A North Carolina school system has won a prestigious national award for excellence, and its superintendent credits the district’s use of technology for such initiatives as distance education, teacher professional development, and data-driven decision making as reasons for the award.

The Iredell-Statesville Schools (I-SS) was recently announced as a recipient of the 2008 Malcolm Baldrige National Quality Award (Baldrige Award), which is the highest presidential honor for organizational innovation and excellence in performance.

The award also was given to two other organizations: Cargill Corn Milling North America, a Minnesota-based manufacturing company, and Poudre Valley Health System, a Colorado-based health care company. The award last went to an educational institution in 2005.

I-SS Superintendent Terry Holliday, who was chosen as North Carolina’s superintendent of the year for 2009 as well, said he believed Iredell-Statesville Schools’ use of distance education was one of the key things that made the district stand out from the 85 Baldrige Award applicants.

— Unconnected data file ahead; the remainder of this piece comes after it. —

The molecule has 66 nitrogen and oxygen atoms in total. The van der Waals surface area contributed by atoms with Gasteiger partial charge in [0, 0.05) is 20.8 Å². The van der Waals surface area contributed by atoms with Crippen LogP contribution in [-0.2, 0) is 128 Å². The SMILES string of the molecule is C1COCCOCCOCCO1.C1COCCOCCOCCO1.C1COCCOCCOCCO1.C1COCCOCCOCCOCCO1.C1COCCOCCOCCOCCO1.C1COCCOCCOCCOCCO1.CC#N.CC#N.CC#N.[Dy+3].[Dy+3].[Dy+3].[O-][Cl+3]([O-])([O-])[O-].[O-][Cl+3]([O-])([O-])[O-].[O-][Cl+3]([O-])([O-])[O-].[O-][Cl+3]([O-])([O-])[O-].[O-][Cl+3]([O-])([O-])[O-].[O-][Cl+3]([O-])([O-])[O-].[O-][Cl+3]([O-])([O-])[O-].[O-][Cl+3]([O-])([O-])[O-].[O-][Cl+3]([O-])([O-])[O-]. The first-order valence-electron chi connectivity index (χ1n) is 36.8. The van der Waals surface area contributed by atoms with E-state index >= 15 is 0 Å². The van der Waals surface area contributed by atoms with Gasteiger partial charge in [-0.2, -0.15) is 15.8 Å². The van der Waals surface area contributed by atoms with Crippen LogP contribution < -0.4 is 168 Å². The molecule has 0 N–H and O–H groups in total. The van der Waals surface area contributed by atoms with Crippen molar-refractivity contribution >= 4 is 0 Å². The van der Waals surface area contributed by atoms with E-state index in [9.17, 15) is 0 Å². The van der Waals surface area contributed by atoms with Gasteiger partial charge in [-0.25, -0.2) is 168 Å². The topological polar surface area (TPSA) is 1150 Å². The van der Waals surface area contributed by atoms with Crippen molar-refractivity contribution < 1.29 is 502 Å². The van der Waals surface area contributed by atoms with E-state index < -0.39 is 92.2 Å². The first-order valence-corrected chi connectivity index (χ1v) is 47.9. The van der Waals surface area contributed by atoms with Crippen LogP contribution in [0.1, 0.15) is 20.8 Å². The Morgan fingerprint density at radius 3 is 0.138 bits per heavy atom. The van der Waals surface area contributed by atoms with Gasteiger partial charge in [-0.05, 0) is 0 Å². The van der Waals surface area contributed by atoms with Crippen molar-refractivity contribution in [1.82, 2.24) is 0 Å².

“North Carolina was recently recognized … for our learn-and-earn online project. We use virtual distance education so that students can take their classes online,” he said. The program, in its second year, is offered statewide. “But we have a higher percentage of students taking online courses. There were over 500 courses taken [in the Iredell-Statesville Schools] last year, and this year we’re headed toward 1,000,” Holliday added.

Holliday said he thought the district’s offering of both face-to-face and online opportunities for teachers to collaborate on their own professional development and on student learning also enabled I-SS to stand out from the applicant pool.